Meet Advanced Power’s Chris Terajewicz

Chris has been with Advanced Power for just over 2 years.  During that time, his primary responsibility has been to oversee all projects in construction and to grow the construction team that will lead Advanced Power through many more projects in the years to come.  Chris is currently overseeing the construction of the Carroll County project in Ohio and the Cricket Valley project in New York.

Chris is focused on project execution across all projects in construction.  This includes building a team of outstanding Project Managers, Project Engineers, and Environmental Health and Safety professionals.  Part of building the team involves setting high expectations of how the team at Advanced Power interacts with contractors, neighbors, regulatory agencies, and other stakeholders and counter parties. The reality of any project is that no matter how well structured it may be during the development phase, difficult issues always arise during construction and it is the responsibility of the project team to anticipate, collaborate, and find creative solutions to resolve these issues in a timely manner.  Addressing the issues that matter, keeping egos in check and understanding what is important to the partners, stakeholders and other involved counter parties are all essential elements of keeping a project on track.  Chris has found over the years that staying focused and conducting structured team-building sessions with the primary contractual counter parties invariably produce beneficial project results.  This practice has been instituted for the Carroll County project and the same approach will be taken for the Cricket Valley project, which will have its first team building session with Bechtel this autumn.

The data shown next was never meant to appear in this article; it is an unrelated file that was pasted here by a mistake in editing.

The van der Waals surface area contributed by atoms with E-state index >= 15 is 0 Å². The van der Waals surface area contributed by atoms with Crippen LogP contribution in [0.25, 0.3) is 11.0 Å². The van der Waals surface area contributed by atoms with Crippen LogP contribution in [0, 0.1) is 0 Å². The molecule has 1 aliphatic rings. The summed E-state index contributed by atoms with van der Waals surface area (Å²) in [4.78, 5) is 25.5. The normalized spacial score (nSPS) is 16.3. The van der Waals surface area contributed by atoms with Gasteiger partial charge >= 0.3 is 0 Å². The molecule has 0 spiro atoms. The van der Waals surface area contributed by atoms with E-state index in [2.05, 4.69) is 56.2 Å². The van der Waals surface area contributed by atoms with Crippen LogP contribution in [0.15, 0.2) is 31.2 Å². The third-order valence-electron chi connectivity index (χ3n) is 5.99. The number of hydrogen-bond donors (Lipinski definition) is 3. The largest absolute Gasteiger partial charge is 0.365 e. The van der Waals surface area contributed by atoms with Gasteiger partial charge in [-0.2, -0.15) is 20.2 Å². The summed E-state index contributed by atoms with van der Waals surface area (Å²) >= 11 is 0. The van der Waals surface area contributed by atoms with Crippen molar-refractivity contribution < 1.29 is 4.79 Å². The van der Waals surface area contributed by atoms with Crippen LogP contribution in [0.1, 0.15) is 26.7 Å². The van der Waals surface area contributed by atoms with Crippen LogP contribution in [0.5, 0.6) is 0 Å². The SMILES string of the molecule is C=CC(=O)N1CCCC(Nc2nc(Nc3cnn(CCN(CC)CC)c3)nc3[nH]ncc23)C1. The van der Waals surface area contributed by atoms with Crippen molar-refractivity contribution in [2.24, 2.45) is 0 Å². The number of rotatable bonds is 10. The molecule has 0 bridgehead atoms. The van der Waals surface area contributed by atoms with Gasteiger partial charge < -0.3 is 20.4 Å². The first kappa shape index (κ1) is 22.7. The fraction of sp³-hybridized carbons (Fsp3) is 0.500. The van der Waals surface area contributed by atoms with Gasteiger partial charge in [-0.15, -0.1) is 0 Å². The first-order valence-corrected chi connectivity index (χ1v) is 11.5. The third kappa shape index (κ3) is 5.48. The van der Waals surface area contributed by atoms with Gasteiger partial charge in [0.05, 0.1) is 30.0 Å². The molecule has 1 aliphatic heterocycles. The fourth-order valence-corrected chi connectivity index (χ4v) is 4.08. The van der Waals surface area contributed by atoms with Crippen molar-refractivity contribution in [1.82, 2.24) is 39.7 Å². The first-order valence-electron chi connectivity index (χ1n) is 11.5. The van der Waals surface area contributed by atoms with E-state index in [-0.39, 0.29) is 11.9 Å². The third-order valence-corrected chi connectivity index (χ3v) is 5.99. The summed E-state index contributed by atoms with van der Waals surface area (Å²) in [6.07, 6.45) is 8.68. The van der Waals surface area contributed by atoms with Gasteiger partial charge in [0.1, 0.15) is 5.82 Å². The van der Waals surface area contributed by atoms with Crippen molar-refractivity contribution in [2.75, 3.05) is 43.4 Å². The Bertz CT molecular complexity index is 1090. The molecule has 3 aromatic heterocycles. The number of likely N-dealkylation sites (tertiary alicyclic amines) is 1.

In his spare time Chris enjoys offshore, shorthanded sailing.  He says that sailing on a sunny afternoon in the Bay is just not exciting enough anymore!  As an example, Chris completed a bi-annual Bermuda 1-2 race which involves a solo sail to Bermuda from Newport, RI a distance of 633 nautical miles over a period of 5-6 days, and returning to Newport double handed with one crew member. Chris stated, “the entire event really was one huge package of everything that is interesting and challenging to me.  It took six or seven months of planning and boat preparation, learning best practices through seminars and discussions, networking within the sailing community, and lots of reading, and hands on sailing practice.”  Boat preparation and sailing for an event such as the Bermuda 1-2 race involves in-depth knowledge and understanding of navigation, electronics, computer networking, mechanical and electrical systems, and a rudimentary knowledge of oceanography, which includes attending university-level lectures on the Gulf Stream.  Also required is preparation for and an understanding of meteorology, satellite communications systems, first aid and seamanship and boat-handling.  Part and parcel of this is teamwork with fellow competitors; helping one another prepare for the race and assisting at sea if needed and on the boat with the return crew.  Teamwork on this race manifested itself when one sailor had to abandon his boat, and by the time he was in his life raft, his nearest competitor was already alongside to pick him up. In Chris’s case, there were some equipment failures close to Bermuda in challenging wind and sea conditions, which resulted in the nearest competitor suspending his race and shadowing Chris for the last 24 hours to make sure that he arrived at port safely.

Chris finds that his passion for sailing and managing large complex projects are closely related.   They contain very similar elements of detailed planning, executing to plan, teamwork, and a proactive mindset, and problem solving.  They are both goal-oriented activities   and require continuous learning of new technologies, methods, and best practices. Both have lessons-learned attached to them – “How am I going to do this better and differently next time” and each have a strong focus on completing the mission with zero accidents.